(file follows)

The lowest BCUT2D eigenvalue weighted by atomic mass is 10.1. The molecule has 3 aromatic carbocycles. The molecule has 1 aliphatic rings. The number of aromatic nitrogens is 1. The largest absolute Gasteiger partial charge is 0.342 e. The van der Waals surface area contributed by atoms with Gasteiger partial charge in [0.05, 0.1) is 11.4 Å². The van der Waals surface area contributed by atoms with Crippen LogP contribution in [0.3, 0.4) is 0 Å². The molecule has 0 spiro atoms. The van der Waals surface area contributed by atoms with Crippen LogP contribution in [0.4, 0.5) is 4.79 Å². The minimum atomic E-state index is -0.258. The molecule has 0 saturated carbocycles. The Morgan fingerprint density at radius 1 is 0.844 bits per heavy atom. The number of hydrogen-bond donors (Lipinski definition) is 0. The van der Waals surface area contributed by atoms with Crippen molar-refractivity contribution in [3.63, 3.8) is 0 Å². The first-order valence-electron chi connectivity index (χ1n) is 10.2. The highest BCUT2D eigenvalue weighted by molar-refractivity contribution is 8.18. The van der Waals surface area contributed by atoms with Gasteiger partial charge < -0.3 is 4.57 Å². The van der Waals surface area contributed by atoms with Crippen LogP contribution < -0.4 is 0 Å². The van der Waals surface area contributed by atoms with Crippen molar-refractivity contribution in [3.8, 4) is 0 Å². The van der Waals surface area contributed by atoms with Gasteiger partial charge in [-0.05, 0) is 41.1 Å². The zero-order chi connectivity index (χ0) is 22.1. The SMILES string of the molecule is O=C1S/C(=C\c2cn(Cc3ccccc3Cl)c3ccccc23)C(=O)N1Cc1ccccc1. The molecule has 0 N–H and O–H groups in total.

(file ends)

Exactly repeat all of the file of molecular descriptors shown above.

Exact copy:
The lowest BCUT2D eigenvalue weighted by atomic mass is 10.1. The molecule has 3 aromatic carbocycles. The molecule has 1 aliphatic rings. The number of aromatic nitrogens is 1. The largest absolute Gasteiger partial charge is 0.342 e. The van der Waals surface area contributed by atoms with Gasteiger partial charge in [0.05, 0.1) is 11.4 Å². The van der Waals surface area contributed by atoms with Crippen LogP contribution in [0.3, 0.4) is 0 Å². The molecule has 0 spiro atoms. The van der Waals surface area contributed by atoms with Crippen LogP contribution in [0.4, 0.5) is 4.79 Å². The minimum atomic E-state index is -0.258. The molecule has 0 saturated carbocycles. The Morgan fingerprint density at radius 1 is 0.844 bits per heavy atom. The number of hydrogen-bond donors (Lipinski definition) is 0. The van der Waals surface area contributed by atoms with Crippen molar-refractivity contribution in [3.63, 3.8) is 0 Å². The first-order valence-electron chi connectivity index (χ1n) is 10.2. The highest BCUT2D eigenvalue weighted by molar-refractivity contribution is 8.18. The van der Waals surface area contributed by atoms with Gasteiger partial charge < -0.3 is 4.57 Å². The van der Waals surface area contributed by atoms with Crippen LogP contribution < -0.4 is 0 Å². The van der Waals surface area contributed by atoms with Crippen molar-refractivity contribution in [3.8, 4) is 0 Å². The van der Waals surface area contributed by atoms with Gasteiger partial charge in [-0.05, 0) is 41.1 Å². The zero-order chi connectivity index (χ0) is 22.1. The SMILES string of the molecule is O=C1S/C(=C\c2cn(Cc3ccccc3Cl)c3ccccc23)C(=O)N1Cc1ccccc1. The molecule has 0 N–H and O–H groups in total.